Some question why the FARC would carry out such a high profile attack as the May 15 Bogota bombing when the government has broached the idea of peace talks, writes a guest blogger.
• A version of this post ran on the author's site, Insightcrime.com. The views expressed are the author's own.
While the Marxist rebels the FARC appear to be the most likely culprits behind the May 15 assassination attempt on Colombia's former Interior and Justice Minister, Colombia's far-right arguably also had good reason to mastermind such an attack.
A security video of the attack, now in possession of the Attorney General's investigative arm, the CTI, details exactly how the incident played out. The video shows a man carrying a supermarket bag walking down Caracas Avenue in northern Bogota. He casually passes a stationary black armored vehicle carrying former Interior Minister Fernando Londoño, and attaches a device to the left side of the vehicle near the fuel tank before fleeing. According to Caracol Radio, the driver of the car was told of the device and opened the door to check. Upon doing so, the device was detonated, killing him and a bodyguard instantly, and injuring at least 50 others, among them Londoño.
Londoño is one of Colombia's more divisive figures. A staunch right-wing ally of former President Alvaro Uribe, he served briefly as Interior and Justice Minister from 2002-2003. Since leaving government he became a radio personality, hosting his own show titled "The Hour of Truth," in which he frequently lambasted President Juan Manuel Santos for his soft security policies and suggestions of peace talks with the Revolutionary Armed Forces of Colombia (FARC), whom he labelled "terrorists" and "murderers," reported the AP. These views had resulted in him receiving death threats from the guerrilla group, something the government has confirmed in the wake of the attack.
The head of Bogota's Metropolitan Police, General Luis Eduardo Martinez, was quick to assign blame for the bomb, stating, "What I can confirm with bluntness, with vehemence, and with a lot of sorrow for our fatherland is that behind [the attack] are the FARC terrorists, the mad, the unhinged rebels."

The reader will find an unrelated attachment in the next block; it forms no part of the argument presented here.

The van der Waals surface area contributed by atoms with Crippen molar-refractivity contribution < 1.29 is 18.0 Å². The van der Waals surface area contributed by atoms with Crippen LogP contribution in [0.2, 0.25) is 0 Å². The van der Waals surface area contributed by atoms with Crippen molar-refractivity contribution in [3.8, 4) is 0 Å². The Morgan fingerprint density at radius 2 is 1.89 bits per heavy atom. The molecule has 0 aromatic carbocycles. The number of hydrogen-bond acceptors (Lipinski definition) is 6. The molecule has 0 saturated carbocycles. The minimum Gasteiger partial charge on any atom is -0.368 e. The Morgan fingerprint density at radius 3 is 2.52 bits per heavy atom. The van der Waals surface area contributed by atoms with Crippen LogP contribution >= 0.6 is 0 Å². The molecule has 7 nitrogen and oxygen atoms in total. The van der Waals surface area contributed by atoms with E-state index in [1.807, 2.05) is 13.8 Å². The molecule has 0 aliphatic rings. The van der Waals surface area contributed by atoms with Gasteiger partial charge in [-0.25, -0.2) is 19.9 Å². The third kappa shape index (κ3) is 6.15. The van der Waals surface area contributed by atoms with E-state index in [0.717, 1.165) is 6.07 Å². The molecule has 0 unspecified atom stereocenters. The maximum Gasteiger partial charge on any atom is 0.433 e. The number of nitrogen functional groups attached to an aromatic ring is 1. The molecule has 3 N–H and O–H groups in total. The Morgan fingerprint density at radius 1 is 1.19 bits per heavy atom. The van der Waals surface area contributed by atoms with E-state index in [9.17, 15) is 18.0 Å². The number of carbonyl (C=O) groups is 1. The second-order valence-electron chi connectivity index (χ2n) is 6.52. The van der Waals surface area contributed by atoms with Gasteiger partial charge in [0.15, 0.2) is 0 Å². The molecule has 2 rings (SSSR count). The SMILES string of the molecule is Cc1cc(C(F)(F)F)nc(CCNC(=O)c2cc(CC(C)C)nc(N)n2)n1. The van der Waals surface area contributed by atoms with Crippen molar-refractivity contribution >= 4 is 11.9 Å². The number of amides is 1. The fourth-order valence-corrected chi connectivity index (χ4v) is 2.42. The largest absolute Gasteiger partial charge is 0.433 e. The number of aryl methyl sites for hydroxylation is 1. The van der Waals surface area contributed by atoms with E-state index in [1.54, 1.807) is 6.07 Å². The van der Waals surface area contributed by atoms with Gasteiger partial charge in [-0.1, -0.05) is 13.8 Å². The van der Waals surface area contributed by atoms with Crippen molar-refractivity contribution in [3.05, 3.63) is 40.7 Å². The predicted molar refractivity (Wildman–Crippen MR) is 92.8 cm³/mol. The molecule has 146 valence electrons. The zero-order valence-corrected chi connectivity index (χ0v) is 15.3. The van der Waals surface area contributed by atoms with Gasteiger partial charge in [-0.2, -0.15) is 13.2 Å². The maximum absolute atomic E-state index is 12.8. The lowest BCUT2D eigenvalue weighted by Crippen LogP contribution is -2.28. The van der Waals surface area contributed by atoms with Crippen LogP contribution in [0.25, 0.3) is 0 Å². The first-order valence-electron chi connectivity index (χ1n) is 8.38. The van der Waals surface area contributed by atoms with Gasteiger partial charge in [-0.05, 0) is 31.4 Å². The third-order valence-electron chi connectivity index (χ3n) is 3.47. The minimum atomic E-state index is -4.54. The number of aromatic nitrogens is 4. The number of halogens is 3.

The guerrillas are similarly thought to be responsible for planting another bomb in Colombia's capital, which was disabled in a car outside a police station in southern Bogota just hours before the attack on Londoño. It would be a remarkable coincidence if the two events were unrelated, making it highly likely one group is responsible for both. The FARC are clearly the prime suspects, though analysis of the details surrounding the case suggest more then one hypothesis.
Although the frequency of FARC bomb attacks in Colombia's cities has diminished over the last decade, the rebels have long relied on this tactic. The most infamous case came in February 2003 when a car loaded with 200 kilograms of explosives detonated underneath the exclusive El Nogal social club in Bogota, killing 36 and injuring 200 more. Although the FARC officially denied involvement in the bombing, e-mails recovered in 2008 from the computers of slain FARC commander Luis Edgar Devia Silva, alias "Raul Reyes," implicated the rebels, with Reyes apparently praising the success of the attack.
The last notable bomb attack in the capital attributed to the FARC came in 2010 when a car bomb was detonated outside the Caracol Radio offices soon after Santos became president. Nine people were injured.
This is not to say, of course, that the rebels have confined their operations to Bogota. The group has a proclivity for explosives, evidenced most recently by the devastating February bomb attack in the southwest port city of Tumaco that killed seven and injured up to 70 others.
The bomb detonated in the most recent Bogota attack was reportedly the first of its kind used in Colombia, according to director of the National Protection Unit Andres Villamizar, and is more strongly associated with the Basque nationalist group ETA and the Provisional Irish Republican Army, both of whom have been linked to the FARC in the past.
One question is why the FARC would elect to carry out such a high profile attack when the idea of peace talks with the Santos government is being tentatively broached, as this could arguably harm the guerrillas' negotiating position should talks ever be held. However, the attempt on Londoño could actually strengthen the FARC's position. Attacks in the nation's capital instill something like a national hysteria, and this could help increase both domestic and international pressure on the government to start peace talks. A FARC bomb attack like the one registered last week in the northeast Catatumbo region may also kill and injure many people, but it has none of the symbolic importance of an attack in the nation's seat of government. The Londoño attack could have also been intended to bolster the FARC's negotiating position as urban bombings are displays of their ability to significantly disrupt public order in Colombia's cities.